The Dance of the Planets

This article was written by Christine (Coutts) Clement for the Thamesville Herald in honour of IYA2009.

It was published on June 24, 2009.


Planet Saturn

Throughout May and June 2009, Saturn has been the only planet observable in the evening; it is quite close to the bright star Regulus. By late June, Saturn should be low in the west after sunset and after late July, it will not be visible at all in the evening. It will reappear - in the morning sky before sunrise - in late October. On Saturday June 27th (Threshing Festival weekend), Saturn will be about seven degrees above the Moon in the sky.
The image shown here was taken by Mike Karakis from his backyard in Winnipeg in November 2004, using a small telescope and a webcam. To make this image, he processed and stacked 600 individual frames.
Image credit: Mike Karakis

Throughout history, people familiar with the night sky have been aware of the seasonal progression of the constellations. For example, northern hemisphere observers know that the Big Dipper is high in the sky on spring evenings and close to the northern horizon in the fall. They also know that Orion will be visible in the winter, but not in the summer. It's the same every year. Not so with the planets!

During the winter of 2009, we saw that Venus shone brilliantly in the evening sky. However in the winter of 2008, it was not visible in the evening. If you wanted to see Venus then, you had get up in the morning before sunrise. Mars was the bright planet visible on winter evenings in 2008, but not in 2009. In fact, Mars will not appear in the evening sky in 2009 until the fall.

Investigating the movements of the planets and trying to predict their positions occupied astronomers until the 17th century A.D.

In those days, the term planet had a slightly different meaning from the one we know today. It was a Greek term that meant "wandering star". The Sun and Moon, as well as Mercury, Venus, Mars, Jupiter and Saturn were all considered to be planets, but the Earth was not. (Our days of the week are named after those original seven planets. You can readily recognize that Saturday, Sunday and Monday relate to Saturn, the Sun and Moon, but if you are wondering about Tuesday, Wednesday, Thursday and Friday, just think of their French names: mardi, mercredi, jeudi and vendredi.)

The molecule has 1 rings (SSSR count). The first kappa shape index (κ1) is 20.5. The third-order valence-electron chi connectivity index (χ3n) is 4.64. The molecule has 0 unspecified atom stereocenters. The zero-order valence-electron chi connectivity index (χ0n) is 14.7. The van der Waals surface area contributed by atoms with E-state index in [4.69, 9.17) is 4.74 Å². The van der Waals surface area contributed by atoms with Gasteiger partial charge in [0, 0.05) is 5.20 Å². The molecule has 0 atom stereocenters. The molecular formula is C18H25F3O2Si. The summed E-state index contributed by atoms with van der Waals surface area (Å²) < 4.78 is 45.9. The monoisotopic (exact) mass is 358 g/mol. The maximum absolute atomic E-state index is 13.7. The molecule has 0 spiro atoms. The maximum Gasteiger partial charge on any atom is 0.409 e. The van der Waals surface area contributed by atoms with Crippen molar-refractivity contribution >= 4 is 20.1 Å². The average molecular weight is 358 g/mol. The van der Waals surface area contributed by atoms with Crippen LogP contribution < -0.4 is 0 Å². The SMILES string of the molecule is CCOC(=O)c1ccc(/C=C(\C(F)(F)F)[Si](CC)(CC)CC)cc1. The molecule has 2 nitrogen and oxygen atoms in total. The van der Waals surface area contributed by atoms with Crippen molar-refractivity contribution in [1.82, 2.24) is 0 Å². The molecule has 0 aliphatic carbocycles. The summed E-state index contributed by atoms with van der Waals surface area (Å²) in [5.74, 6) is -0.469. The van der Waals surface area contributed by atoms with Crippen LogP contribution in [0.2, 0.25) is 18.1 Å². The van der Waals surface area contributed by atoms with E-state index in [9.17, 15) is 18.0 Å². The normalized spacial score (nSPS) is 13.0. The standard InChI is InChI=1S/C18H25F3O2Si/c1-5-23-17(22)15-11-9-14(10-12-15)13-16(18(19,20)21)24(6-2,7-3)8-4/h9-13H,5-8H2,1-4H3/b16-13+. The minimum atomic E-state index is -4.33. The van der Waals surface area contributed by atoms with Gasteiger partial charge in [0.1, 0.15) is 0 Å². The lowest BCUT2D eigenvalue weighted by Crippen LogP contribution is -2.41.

Before the 16th century, it was generally assumed that all of the planets and stars circled around the Earth. The model that was widely used for predicting their positions was developed by Ptolemy, a Greek astronomer who lived in Alexandria circa AD 100-170. It was a complicated model because the paths traced out by the planets, particularly Mercury, Venus and Mars, were complex. Mercury and Venus never moved far from the Sun in the sky; consequently, they were never visible at midnight. Ptolemy accounted for this by adding more circles. According to his arrangement, the planets moved in circles that moved in circles around the Earth! He was not concerned with explaining why the planets moved the way they did; he just wanted to derive a method for predicting their positions. And for many centuries, his model was the accepted method.

In 1543, Copernicus published his famous book, "On the Revolutions of the Heavenly Spheres". In it, he developed a heliocentric model, one in which the planets circled around the Sun, not the Earth. This new model was still complex, but it provided a more appealing explanation for the unusual motions of Mercury and Venus. They never move far from the Sun in the sky because their orbits are closer to the Sun than Earth's is.

Like Ptolemy, Copernicus was not concerned with why the planets moved the way they did. He just wanted to develop a geometric model that reproduced their motions. However, his work started a scientific revolution. In the century after Copernicus died, astronomy was transformed. Astronomers were no longer preoccupied with predicting planetary positions; they sought to understand why the planets moved the way they did.

Next time, we will discuss how this happened.

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